Since 2002 Lexxion Publisher’s European State Aid Law Quarterly – EStAL serves as a forum for dialogue and deliberation on all issues related to State aid. On the occasion of our 15th anniversary special feature we have gathered our State aid family to reflect upon their joint journey together with our precious EStAL and of course our favourite topic State aid. Throughout our jubilee year we will introduce you to our State aid aficionados providing original and behind-the-scenes insights into our community of experts including our distinct editorial board members, country correspondents, regular contributors and more.
When and how did you get involved with State aid Law?
I am Associate University Professor for European Law and Public International Law. I became involved with State Aid Law when writing my “Dissertation” (doctorate thesis) which dealt with State aid granted to Low Cost Carriers at regional airports. Since then I am co-editor of a yearbook on State Aid Law (Jahrbuch Beihilferecht – with Univ.-Prof. Dr. Thomas Jaeger), co-author of the Commentary on State Aid Law (C. H. Beck) and published various articles in that field.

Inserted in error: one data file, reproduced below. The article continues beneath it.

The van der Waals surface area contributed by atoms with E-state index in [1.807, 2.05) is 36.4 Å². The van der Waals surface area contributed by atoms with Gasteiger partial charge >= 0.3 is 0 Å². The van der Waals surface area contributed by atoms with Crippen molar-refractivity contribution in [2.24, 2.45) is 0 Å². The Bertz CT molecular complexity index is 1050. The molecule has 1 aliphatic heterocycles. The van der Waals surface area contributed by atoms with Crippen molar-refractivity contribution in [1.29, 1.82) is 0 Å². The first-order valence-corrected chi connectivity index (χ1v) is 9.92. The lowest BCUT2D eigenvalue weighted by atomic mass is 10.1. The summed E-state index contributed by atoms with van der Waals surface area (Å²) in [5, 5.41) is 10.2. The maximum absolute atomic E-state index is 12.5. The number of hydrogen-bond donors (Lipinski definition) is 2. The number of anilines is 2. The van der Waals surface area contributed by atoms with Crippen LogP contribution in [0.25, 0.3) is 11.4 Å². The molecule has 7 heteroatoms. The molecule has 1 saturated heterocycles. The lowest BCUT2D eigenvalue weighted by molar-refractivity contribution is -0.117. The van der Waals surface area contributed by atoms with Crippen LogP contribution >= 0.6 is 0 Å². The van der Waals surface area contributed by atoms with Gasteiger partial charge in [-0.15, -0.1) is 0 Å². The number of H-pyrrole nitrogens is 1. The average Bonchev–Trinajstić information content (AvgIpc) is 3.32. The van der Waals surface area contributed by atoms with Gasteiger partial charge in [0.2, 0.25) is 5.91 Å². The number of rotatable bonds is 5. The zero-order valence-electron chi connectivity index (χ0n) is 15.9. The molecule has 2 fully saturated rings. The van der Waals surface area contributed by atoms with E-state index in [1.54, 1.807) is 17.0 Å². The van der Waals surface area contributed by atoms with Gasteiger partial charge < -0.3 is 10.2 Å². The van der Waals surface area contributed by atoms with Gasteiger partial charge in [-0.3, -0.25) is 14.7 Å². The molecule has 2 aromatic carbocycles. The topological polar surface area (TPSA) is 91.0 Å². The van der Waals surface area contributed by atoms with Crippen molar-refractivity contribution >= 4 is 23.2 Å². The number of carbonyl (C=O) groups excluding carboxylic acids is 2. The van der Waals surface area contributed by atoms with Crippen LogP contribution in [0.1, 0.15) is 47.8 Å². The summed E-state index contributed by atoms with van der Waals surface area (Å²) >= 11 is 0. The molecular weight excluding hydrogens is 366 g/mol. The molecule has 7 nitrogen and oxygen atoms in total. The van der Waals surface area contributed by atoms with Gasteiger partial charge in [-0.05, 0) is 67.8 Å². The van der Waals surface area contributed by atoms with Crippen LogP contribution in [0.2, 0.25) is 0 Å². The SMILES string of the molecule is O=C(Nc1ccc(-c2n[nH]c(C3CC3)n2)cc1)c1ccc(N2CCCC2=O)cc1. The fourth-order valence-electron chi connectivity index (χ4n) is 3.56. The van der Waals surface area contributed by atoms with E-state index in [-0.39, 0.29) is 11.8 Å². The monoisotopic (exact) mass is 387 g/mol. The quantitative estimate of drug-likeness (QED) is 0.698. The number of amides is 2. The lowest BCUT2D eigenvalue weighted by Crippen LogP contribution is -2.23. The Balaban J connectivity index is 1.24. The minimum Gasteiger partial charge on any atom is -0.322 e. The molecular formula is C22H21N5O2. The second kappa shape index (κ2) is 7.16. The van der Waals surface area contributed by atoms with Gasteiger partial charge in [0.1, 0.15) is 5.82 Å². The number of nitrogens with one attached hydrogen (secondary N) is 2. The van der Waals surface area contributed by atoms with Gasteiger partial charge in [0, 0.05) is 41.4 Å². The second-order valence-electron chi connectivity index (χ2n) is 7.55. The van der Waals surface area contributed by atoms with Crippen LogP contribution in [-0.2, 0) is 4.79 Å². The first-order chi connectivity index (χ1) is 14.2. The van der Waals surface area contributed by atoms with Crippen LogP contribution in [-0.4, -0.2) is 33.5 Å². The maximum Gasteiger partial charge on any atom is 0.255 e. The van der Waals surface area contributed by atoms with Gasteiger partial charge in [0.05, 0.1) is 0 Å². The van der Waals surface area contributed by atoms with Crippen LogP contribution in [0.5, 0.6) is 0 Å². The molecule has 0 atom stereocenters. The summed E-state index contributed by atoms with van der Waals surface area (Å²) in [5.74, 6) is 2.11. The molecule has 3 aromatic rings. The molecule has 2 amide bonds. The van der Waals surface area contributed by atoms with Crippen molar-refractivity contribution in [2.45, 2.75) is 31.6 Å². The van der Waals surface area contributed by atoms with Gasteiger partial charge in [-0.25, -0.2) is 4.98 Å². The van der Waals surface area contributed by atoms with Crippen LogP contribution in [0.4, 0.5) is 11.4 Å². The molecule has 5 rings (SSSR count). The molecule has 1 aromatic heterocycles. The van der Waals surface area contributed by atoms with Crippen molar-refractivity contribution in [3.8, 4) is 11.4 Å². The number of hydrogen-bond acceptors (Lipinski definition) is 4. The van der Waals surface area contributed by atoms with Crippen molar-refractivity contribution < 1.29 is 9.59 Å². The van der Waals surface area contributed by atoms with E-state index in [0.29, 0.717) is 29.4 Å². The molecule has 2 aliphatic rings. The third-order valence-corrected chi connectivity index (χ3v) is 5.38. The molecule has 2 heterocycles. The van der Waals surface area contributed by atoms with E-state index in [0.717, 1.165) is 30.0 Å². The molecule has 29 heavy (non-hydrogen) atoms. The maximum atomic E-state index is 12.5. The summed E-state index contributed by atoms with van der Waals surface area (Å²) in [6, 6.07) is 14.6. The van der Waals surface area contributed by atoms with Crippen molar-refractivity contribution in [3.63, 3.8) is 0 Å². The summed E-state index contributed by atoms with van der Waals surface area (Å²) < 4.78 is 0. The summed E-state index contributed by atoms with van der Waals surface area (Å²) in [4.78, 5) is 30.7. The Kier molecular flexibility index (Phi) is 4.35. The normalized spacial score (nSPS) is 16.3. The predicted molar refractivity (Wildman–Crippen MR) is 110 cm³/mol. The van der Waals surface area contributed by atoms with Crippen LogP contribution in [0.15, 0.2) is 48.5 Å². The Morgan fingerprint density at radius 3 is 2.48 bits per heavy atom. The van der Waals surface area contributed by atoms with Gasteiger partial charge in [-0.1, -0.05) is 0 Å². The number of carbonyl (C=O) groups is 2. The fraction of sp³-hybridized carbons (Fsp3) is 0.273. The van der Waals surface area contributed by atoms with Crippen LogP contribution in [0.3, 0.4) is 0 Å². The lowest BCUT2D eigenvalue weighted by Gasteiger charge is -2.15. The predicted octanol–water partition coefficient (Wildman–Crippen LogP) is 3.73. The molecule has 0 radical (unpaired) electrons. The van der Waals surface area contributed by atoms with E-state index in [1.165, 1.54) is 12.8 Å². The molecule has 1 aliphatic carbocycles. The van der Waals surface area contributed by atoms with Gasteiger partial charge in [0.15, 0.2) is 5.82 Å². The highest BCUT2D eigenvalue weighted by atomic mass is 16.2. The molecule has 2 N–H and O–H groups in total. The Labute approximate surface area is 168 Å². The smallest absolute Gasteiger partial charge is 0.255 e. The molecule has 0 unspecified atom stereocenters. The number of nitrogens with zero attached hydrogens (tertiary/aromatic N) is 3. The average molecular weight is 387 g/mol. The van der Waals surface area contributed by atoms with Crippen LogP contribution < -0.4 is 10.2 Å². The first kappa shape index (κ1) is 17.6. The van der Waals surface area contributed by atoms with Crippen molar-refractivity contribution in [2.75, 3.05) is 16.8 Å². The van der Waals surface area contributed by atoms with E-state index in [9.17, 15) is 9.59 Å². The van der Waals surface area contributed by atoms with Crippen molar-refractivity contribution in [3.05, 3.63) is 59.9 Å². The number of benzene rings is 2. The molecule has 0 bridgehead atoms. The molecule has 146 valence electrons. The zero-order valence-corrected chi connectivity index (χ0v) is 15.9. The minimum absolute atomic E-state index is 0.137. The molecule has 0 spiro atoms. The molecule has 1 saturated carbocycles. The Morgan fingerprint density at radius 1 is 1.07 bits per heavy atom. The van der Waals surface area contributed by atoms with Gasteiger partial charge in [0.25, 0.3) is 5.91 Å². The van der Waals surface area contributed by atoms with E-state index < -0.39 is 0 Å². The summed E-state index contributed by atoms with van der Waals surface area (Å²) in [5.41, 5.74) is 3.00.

Why is State aid law important?
State Aid Law is important as it is one part of European competition Law that is not addressed to undertakings but directly to the Member States. It is an interesting field as there are a lot of materials in addition to the primary rules of treaty law. The State Aid Modernisation Package brought a lot of clarifications, which are very important. However, nowadays, a huge amount of rules exists, which makes it rather difficult to find out whether there is a specific rule for the case at hand. On the other hand, this is what makes State Aid Law so interesting. Another point is that State Aid is granted in a variety of ways, in different sectors and for different reasons, which again makes it a very special and interesting topic to deal with.
What is the role of EStAL? Is it a policy monitor or policy shaper?
EStAL is a journal which is always at point in relation to important developments. It profits from esteemed researchers and the review process every article has to pass. The part “News of the Member States” is unique and of high importance to get to know the State Aid practice of other Member States. Therefore, EStAL in my opinion is both. A policy-monitor, but also a policy-shaper.
How has State aid law evolved over the years? What do you wish for the future of EStAL?
The major developments are the above-mentioned State Aid Modernisation initiative, the package in relation to the financial crises, the General Block Exemption Regulation and many others. In my personal career, the Altmark-judgment and the Commission decision Ryanair/ Charleroi were the most important milestones. For the future of EStAL I wish that it remains what it already is: an excellent journal dealing with the most relevant topics of EU State Aid Law.
Thank you very much Birgit for your kind wishes! We are looking forward to maintain EStAL’s quality with you by our side!